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1861 Curiosities of Crime in Edinburgh : James M'Levy : Scotland Detective : True Crime

1861 Curiosities of Crime in Edinburgh : James M'Levy : Scotland Detective : True Crime

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Curiosities of Crime in Edinburgh During the Last Thirty Years

By James M'Levy

Published by William Kay, Edinburgh, 1861. This Edinburgh imprint went through at least four editions in 1861. All are scarce! Hardback, 8vo, original printed boards, recent cloth spine added and new endpapers. pp xvi, 304. Illustrated with a frontispiece portrait of James M'Levy.


A good copy of this very scarce title. The original boards are good with the usual rubbing to the surface. The book has been rebound at some point in the past with a new cloth spine and new endpapers. The text block is complete and in very good clean condition throughout. Overall a scarce little book in good condition.

Collected tales of crime by Edinburgh's legendary first police detective, famous for his high rate of captures and convictions over an illustrious 30-year career before turning his hand to these memoir-adventures. Vigorous, brisk, allegedly true, full of colorful dialogue and moralizing asides, McLevy's literary work was extraordinarily popular, and the author's personal celebrity persists to the present day, continuing to inspire heroizing adaptations of his life and work (most recently, the long-running BBC radio series "McLevy").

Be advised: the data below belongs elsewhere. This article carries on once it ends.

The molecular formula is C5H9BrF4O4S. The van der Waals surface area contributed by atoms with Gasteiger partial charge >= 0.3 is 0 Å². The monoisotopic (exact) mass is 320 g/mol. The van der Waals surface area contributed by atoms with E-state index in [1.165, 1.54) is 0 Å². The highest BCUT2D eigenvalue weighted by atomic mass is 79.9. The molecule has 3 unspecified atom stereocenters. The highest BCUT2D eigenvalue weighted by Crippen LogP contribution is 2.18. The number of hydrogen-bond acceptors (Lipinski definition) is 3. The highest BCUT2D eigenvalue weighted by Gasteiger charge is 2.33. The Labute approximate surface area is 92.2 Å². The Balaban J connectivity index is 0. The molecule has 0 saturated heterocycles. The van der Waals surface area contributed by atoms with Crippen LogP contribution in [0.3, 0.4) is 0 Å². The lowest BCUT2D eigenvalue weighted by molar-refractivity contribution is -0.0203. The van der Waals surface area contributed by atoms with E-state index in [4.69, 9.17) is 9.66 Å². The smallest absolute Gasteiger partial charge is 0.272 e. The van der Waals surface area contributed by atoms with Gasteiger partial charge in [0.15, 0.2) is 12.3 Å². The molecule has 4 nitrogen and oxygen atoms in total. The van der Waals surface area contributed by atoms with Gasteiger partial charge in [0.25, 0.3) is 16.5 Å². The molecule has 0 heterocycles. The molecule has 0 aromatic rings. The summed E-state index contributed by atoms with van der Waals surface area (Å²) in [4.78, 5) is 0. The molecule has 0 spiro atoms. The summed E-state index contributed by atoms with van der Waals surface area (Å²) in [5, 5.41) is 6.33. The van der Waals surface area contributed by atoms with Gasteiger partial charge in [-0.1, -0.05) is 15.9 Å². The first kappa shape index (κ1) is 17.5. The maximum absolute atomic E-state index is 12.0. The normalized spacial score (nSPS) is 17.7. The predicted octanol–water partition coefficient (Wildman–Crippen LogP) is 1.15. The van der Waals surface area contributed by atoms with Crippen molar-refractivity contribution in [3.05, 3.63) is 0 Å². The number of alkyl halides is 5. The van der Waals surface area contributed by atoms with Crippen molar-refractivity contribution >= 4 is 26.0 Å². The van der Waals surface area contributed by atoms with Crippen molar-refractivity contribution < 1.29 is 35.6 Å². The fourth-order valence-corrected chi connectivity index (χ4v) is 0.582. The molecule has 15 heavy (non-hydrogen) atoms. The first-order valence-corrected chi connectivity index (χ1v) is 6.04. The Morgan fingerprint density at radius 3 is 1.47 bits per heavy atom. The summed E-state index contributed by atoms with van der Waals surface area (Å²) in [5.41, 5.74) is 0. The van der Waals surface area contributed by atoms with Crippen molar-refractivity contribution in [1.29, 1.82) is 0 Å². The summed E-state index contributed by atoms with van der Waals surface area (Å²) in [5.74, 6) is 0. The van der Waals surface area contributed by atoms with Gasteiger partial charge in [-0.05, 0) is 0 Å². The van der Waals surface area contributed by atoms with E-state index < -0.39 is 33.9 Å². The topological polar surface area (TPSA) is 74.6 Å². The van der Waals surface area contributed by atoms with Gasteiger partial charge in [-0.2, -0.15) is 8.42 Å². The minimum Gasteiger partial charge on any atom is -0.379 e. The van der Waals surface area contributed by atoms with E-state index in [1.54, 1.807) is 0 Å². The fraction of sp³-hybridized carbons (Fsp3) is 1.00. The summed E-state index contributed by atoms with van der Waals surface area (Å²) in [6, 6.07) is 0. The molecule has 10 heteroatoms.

The direct inspiration for contemporary imitators like William Crawford Honeyman, who took McLevy as model for his fictional Detective McGovan in the 1870s, McLevy is also cited as a likely influence on Arthur Conan Doyle, born in Edinburgh shortly before the publication of these volumes. As author-protagonist, McLevy shares with Sherlock Holmes a certain relentlessness and confidence, though the essential differences between the two point to the powerful tensions still animating the detective novel. As an agent of the law, with all the authority of the police force behind him, McLevy is both groundbreaking pioneer and conservative force: the first to hold his office in Edinburgh, inventing his profession as he goes, while simultaneously acting as the eye and the arm of the Establishment. Against this righteous folk hero, the figure of Holmes would later appear as an ambiguous counterpoint: a private genius free to choose his own clients and his own loyalties.

(Loc: Glass cabinet no 1 )

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